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Energy Drink Is Withdrawn Over Concerns About Name


The New York Times
8 May 2007

Associated Press

An energy drink called Cocaine has been withdrawn from stores nationwide amid concerns about its name, the company that produces it said yesterday.…

The Food and Drug Administration issued a warning letter last month that said that [the company] was illegally marketing the drink as a street drug alternative and a dietary supplement.…

The FDA cited as evidence the drink's labeling and Web site, which included the statements "Speed in a Can," Liquid Cocaine," and "Cocaine—Instant Rush."…

Users of the drink responded to the announcement by leaving dozens of messages, many of them profanity-laced, on a page created for the product on the social networking site…



The Joy of Drinking

by Barbara Holland

Bloomsbury 2007


Drink, the social glue of the human race. Probably in the beginning we could explain ourselves to our close family members with grunts, muttered syllables, gestures, slaps, and punches. Then when the neighbors started dropping in to help harvest, stomp, stir and drink the bounty of the land, after we'd softened our natural suspicious hostility with a few stiff ones, we had to think up some nuanced communication, like words. From there it was a short step to grammar, civil law, religion, history, and "The Whiffenpoof Song."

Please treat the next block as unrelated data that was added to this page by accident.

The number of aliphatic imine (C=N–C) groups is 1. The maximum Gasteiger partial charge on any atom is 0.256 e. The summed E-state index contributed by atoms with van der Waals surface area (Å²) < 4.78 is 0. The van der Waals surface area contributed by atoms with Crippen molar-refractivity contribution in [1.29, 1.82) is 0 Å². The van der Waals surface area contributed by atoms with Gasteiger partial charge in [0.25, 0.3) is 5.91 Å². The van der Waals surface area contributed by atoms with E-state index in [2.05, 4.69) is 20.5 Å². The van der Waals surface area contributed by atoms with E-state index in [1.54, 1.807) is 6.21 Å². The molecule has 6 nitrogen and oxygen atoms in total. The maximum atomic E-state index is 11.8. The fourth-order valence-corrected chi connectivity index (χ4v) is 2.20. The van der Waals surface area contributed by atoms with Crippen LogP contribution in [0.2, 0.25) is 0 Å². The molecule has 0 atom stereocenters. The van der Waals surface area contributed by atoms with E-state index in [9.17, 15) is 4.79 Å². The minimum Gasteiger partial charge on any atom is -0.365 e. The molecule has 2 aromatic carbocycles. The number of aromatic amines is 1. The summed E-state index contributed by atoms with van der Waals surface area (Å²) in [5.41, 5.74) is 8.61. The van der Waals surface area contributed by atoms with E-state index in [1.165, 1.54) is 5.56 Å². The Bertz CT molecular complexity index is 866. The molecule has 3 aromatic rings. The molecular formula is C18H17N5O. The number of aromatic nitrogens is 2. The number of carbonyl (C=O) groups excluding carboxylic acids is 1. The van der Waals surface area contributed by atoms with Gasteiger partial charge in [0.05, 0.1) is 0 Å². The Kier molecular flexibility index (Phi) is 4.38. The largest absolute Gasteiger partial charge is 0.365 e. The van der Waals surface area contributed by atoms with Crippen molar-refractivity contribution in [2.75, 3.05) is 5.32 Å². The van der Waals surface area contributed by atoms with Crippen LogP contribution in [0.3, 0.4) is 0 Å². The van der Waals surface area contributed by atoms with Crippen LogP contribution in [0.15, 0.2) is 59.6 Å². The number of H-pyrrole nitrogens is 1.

It's almost impossible to believe now, with limitless professional amusement at our fingertips, but for many thousands of years the only entertainment people had was other people. Now we can avoid our fellow humans completely for weeks, companioned only by electronics, and have a fine time, but for millennia we had to put up with people and their jokes, their long boring stories, their boasts and card tricks and primitive musical instruments, or spend the evening staring at the wall.

Alcohol helped.… p. 12

We owe our classic modern description [of a hangover] to Kingsley Amis's Lucky Jim: "The light did him harm, but not as much as looking at things did; he resolved, having done it once, never to move his eyeballs again. A dusty thudding in his head made the scene before him beat like a pulse. His mouth had been used as a latrine by some small creature of the night, and then as a mausoleum. During the night, too, he'd somehow been on a cross-country run and then been expertly beaten up by the secret police. He felt bad." p. 101

One Man's Trash is Another Man's Two-Bit 'Trashball'

by Ariel Sabar


The New York Times
29 April 2007

Christopher Goodwin doesn't collect trash. He curates it.

Many afternoons find Mr. Goodwin kneeling on some gritty sidewalk here, appraising a faded A.T.M. receipt, a tuft of dryer lint, the scraps of a torn-up letter. Neat streets he doesn't mess with. His own neighborhood is a bore, "It's obscenely clean, " he says dismissively.

Litter speaks to Mr. Goodwin, 37, a studiously disheveled art school dropout, and, to his patrons, apparently, who drop their quarters in a couple of gumball machines around town that dispense plastic capsules containing pieces of trash personally selected by the artist.…

Though some admirers see Trashball as a critique of America's wasteful ways, Mr. Goodwin views it as archeology, a divination of who people are from what they leave behind, even if it is just because they are too lazy to toss it in a wastebasket.…

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